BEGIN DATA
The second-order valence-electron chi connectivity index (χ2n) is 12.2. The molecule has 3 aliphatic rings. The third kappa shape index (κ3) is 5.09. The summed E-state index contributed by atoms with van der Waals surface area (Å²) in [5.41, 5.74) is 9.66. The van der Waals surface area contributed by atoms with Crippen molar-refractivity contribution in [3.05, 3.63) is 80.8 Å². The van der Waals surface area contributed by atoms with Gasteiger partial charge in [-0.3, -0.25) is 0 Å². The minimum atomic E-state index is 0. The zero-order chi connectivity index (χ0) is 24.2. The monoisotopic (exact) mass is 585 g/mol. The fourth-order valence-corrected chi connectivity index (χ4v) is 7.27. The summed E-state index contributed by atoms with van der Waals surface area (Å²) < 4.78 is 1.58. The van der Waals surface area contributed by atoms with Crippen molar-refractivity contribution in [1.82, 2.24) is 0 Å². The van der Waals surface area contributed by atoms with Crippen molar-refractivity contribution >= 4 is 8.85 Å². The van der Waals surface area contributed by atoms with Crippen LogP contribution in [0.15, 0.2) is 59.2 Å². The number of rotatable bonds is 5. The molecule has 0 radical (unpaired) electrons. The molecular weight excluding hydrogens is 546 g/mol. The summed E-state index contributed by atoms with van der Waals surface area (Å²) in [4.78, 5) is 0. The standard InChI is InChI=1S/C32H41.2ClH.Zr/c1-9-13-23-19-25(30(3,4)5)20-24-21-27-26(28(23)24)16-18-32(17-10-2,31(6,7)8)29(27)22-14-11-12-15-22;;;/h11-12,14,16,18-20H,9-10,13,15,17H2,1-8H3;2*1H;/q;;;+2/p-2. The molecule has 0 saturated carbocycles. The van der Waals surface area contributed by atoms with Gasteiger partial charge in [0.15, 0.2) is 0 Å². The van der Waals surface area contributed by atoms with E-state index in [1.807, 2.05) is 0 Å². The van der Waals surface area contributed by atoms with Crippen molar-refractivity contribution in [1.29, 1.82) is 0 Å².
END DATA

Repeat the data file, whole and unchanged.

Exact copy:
The second-order valence-electron chi connectivity index (χ2n) is 12.2. The molecule has 3 aliphatic rings. The third kappa shape index (κ3) is 5.09. The summed E-state index contributed by atoms with van der Waals surface area (Å²) in [5.41, 5.74) is 9.66. The van der Waals surface area contributed by atoms with Crippen molar-refractivity contribution in [3.05, 3.63) is 80.8 Å². The van der Waals surface area contributed by atoms with Gasteiger partial charge in [-0.3, -0.25) is 0 Å². The minimum atomic E-state index is 0. The zero-order chi connectivity index (χ0) is 24.2. The monoisotopic (exact) mass is 585 g/mol. The fourth-order valence-corrected chi connectivity index (χ4v) is 7.27. The summed E-state index contributed by atoms with van der Waals surface area (Å²) < 4.78 is 1.58. The van der Waals surface area contributed by atoms with Crippen molar-refractivity contribution in [1.82, 2.24) is 0 Å². The van der Waals surface area contributed by atoms with Crippen molar-refractivity contribution >= 4 is 8.85 Å². The van der Waals surface area contributed by atoms with Crippen LogP contribution in [0.15, 0.2) is 59.2 Å². The number of rotatable bonds is 5. The molecule has 0 radical (unpaired) electrons. The molecular weight excluding hydrogens is 546 g/mol. The summed E-state index contributed by atoms with van der Waals surface area (Å²) in [4.78, 5) is 0. The standard InChI is InChI=1S/C32H41.2ClH.Zr/c1-9-13-23-19-25(30(3,4)5)20-24-21-27-26(28(23)24)16-18-32(17-10-2,31(6,7)8)29(27)22-14-11-12-15-22;;;/h11-12,14,16,18-20H,9-10,13,15,17H2,1-8H3;2*1H;/q;;;+2/p-2. The molecule has 0 saturated carbocycles. The van der Waals surface area contributed by atoms with Gasteiger partial charge in [0.15, 0.2) is 0 Å². The van der Waals surface area contributed by atoms with E-state index in [1.807, 2.05) is 0 Å². The van der Waals surface area contributed by atoms with Crippen molar-refractivity contribution in [1.29, 1.82) is 0 Å².